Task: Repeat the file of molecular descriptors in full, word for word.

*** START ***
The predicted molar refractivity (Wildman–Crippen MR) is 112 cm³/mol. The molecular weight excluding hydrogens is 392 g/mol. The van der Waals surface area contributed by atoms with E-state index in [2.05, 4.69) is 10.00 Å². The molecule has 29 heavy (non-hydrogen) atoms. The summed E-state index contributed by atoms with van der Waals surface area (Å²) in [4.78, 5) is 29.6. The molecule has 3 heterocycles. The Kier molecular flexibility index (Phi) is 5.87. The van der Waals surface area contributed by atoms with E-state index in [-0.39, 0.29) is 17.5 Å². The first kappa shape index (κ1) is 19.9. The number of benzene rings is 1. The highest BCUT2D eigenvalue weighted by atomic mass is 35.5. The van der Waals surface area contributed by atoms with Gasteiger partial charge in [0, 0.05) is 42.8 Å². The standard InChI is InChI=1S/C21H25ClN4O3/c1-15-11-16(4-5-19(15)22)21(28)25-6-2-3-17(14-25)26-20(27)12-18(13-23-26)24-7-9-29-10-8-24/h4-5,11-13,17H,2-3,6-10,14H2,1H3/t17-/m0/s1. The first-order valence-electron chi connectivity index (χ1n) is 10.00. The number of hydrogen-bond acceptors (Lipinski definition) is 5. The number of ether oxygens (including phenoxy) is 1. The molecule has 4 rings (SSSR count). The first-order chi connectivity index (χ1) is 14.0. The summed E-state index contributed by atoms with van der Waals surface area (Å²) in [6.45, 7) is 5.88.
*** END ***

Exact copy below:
The predicted molar refractivity (Wildman–Crippen MR) is 112 cm³/mol. The molecular weight excluding hydrogens is 392 g/mol. The van der Waals surface area contributed by atoms with E-state index in [2.05, 4.69) is 10.00 Å². The molecule has 29 heavy (non-hydrogen) atoms. The summed E-state index contributed by atoms with van der Waals surface area (Å²) in [4.78, 5) is 29.6. The molecule has 3 heterocycles. The Kier molecular flexibility index (Phi) is 5.87. The van der Waals surface area contributed by atoms with E-state index in [-0.39, 0.29) is 17.5 Å². The first kappa shape index (κ1) is 19.9. The number of benzene rings is 1. The highest BCUT2D eigenvalue weighted by atomic mass is 35.5. The van der Waals surface area contributed by atoms with Gasteiger partial charge in [0, 0.05) is 42.8 Å². The standard InChI is InChI=1S/C21H25ClN4O3/c1-15-11-16(4-5-19(15)22)21(28)25-6-2-3-17(14-25)26-20(27)12-18(13-23-26)24-7-9-29-10-8-24/h4-5,11-13,17H,2-3,6-10,14H2,1H3/t17-/m0/s1. The first-order valence-electron chi connectivity index (χ1n) is 10.00. The number of hydrogen-bond acceptors (Lipinski definition) is 5. The number of ether oxygens (including phenoxy) is 1. The molecule has 4 rings (SSSR count). The first-order chi connectivity index (χ1) is 14.0. The summed E-state index contributed by atoms with van der Waals surface area (Å²) in [6.45, 7) is 5.88.